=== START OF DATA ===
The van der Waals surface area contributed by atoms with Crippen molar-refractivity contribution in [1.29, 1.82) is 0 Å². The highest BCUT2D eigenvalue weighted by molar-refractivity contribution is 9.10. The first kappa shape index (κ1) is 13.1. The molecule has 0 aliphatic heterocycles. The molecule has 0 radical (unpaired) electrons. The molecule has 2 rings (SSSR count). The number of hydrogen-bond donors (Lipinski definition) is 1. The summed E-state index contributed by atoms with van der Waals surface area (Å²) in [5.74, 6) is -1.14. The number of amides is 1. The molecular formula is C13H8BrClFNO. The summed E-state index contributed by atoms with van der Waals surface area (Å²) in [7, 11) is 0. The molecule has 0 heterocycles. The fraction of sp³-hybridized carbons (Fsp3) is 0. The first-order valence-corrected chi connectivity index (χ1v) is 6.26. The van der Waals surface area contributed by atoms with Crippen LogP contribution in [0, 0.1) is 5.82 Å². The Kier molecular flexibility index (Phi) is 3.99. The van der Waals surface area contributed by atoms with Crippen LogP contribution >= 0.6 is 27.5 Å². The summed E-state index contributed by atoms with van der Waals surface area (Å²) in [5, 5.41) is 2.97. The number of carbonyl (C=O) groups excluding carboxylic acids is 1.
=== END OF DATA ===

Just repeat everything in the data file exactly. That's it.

The van der Waals surface area contributed by atoms with Crippen molar-refractivity contribution in [1.29, 1.82) is 0 Å². The highest BCUT2D eigenvalue weighted by molar-refractivity contribution is 9.10. The first kappa shape index (κ1) is 13.1. The molecule has 0 aliphatic heterocycles. The molecule has 0 radical (unpaired) electrons. The molecule has 2 rings (SSSR count). The number of hydrogen-bond donors (Lipinski definition) is 1. The summed E-state index contributed by atoms with van der Waals surface area (Å²) in [5.74, 6) is -1.14. The number of amides is 1. The molecular formula is C13H8BrClFNO. The summed E-state index contributed by atoms with van der Waals surface area (Å²) in [7, 11) is 0. The molecule has 0 heterocycles. The fraction of sp³-hybridized carbons (Fsp3) is 0. The first-order valence-corrected chi connectivity index (χ1v) is 6.26. The van der Waals surface area contributed by atoms with Crippen LogP contribution in [0, 0.1) is 5.82 Å². The Kier molecular flexibility index (Phi) is 3.99. The van der Waals surface area contributed by atoms with Crippen LogP contribution >= 0.6 is 27.5 Å². The summed E-state index contributed by atoms with van der Waals surface area (Å²) in [5, 5.41) is 2.97. The number of carbonyl (C=O) groups excluding carboxylic acids is 1.